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Internships and the Employment Standards Act

A person who performs work for an organization is an employee, unless he or she is in business for themselves.  As an employee, he or she is generally entitled to all of the rights under the Employment Standards Act, 2000 (ESA) including minimum wage.

There are some exceptions, but they are very limited. Unpaid internships are illegal under Ontario law unless they fall within an exception.

One possible exception is a trainee. Trainees, however, will generally be considered to be employees for the purposes of the ESA and therefore must be paid, unless all of the conditions below are met:

  1. The training is similar to that which is given in a vocational school
  2. Some benefit is received by the trainee from the training, such as new knowledge or skills.
  3. The employer derives little, if any, benefit from the activity of the trainee while he or she is being trained.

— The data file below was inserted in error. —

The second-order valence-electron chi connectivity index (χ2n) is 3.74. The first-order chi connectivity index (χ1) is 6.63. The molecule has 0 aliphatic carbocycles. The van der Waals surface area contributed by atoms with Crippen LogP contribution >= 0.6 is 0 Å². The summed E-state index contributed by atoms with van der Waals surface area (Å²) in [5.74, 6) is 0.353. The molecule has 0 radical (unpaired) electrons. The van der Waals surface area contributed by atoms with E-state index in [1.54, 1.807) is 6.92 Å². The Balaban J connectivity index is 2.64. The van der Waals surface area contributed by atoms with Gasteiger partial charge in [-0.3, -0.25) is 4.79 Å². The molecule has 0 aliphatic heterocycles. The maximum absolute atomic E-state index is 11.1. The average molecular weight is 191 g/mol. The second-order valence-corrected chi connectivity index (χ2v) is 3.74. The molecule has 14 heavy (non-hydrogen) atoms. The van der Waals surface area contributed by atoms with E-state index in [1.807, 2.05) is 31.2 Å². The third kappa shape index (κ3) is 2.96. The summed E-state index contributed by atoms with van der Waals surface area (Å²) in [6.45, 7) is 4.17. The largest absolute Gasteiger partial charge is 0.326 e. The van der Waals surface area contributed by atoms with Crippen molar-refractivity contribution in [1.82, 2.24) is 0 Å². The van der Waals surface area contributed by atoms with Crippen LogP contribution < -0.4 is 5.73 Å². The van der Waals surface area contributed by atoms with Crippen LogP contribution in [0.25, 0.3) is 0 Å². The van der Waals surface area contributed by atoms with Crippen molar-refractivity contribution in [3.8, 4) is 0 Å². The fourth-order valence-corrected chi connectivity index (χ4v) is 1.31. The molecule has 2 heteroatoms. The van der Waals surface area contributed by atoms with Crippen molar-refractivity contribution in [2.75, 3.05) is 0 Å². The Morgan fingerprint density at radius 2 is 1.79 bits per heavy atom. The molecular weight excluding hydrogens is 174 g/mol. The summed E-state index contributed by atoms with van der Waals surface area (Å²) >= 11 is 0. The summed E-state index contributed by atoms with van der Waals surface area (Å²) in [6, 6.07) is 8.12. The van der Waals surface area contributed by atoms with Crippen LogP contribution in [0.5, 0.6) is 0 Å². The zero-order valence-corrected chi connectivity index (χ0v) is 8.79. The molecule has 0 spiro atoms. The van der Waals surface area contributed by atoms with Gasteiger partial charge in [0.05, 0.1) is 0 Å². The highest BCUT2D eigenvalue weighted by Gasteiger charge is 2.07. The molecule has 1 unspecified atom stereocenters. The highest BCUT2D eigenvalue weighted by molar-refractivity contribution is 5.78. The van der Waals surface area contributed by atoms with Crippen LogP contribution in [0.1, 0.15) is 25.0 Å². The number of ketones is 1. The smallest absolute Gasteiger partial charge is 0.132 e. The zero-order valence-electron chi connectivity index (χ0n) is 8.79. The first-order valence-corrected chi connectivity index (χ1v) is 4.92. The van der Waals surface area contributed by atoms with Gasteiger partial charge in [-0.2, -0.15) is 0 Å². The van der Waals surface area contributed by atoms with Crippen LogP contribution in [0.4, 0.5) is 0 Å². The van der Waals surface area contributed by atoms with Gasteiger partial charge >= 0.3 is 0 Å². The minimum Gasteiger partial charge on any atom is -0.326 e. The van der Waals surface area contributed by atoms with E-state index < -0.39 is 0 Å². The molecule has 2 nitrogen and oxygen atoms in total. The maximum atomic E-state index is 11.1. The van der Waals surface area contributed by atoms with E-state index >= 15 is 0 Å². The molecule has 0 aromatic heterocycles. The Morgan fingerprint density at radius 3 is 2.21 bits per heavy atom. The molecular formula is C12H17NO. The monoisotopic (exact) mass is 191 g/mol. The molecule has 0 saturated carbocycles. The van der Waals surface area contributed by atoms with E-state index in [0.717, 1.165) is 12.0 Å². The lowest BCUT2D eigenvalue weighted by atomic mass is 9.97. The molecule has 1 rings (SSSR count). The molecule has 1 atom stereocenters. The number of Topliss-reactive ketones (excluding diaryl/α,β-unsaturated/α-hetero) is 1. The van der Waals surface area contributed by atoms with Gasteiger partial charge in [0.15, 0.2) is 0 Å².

4. The trainee does not take someone else's job.
  5. The employer is not promising a job at the end of the training.
  6. The trainee has been told that he or she will not be paid for his or her time.

The ESA does not prohibit an employer from hiring as an employee someone who was a former unpaid trainee who met all six of the conditions above.

Another exception concerns college and university programs. The ESA does not apply to an individual who performs work under a placement program approved by a university or college of applied arts and technology.

Finally, the ESA does not apply to true volunteers,such as a person helping out a neighbour or friend or volunteering at a charity. The legal test for a true volunteer arrangement looks at several factors, but merely agreeing to work without pay does not in itself make an individual a volunteer.

For more information visit the Ministry of Labour's webpage.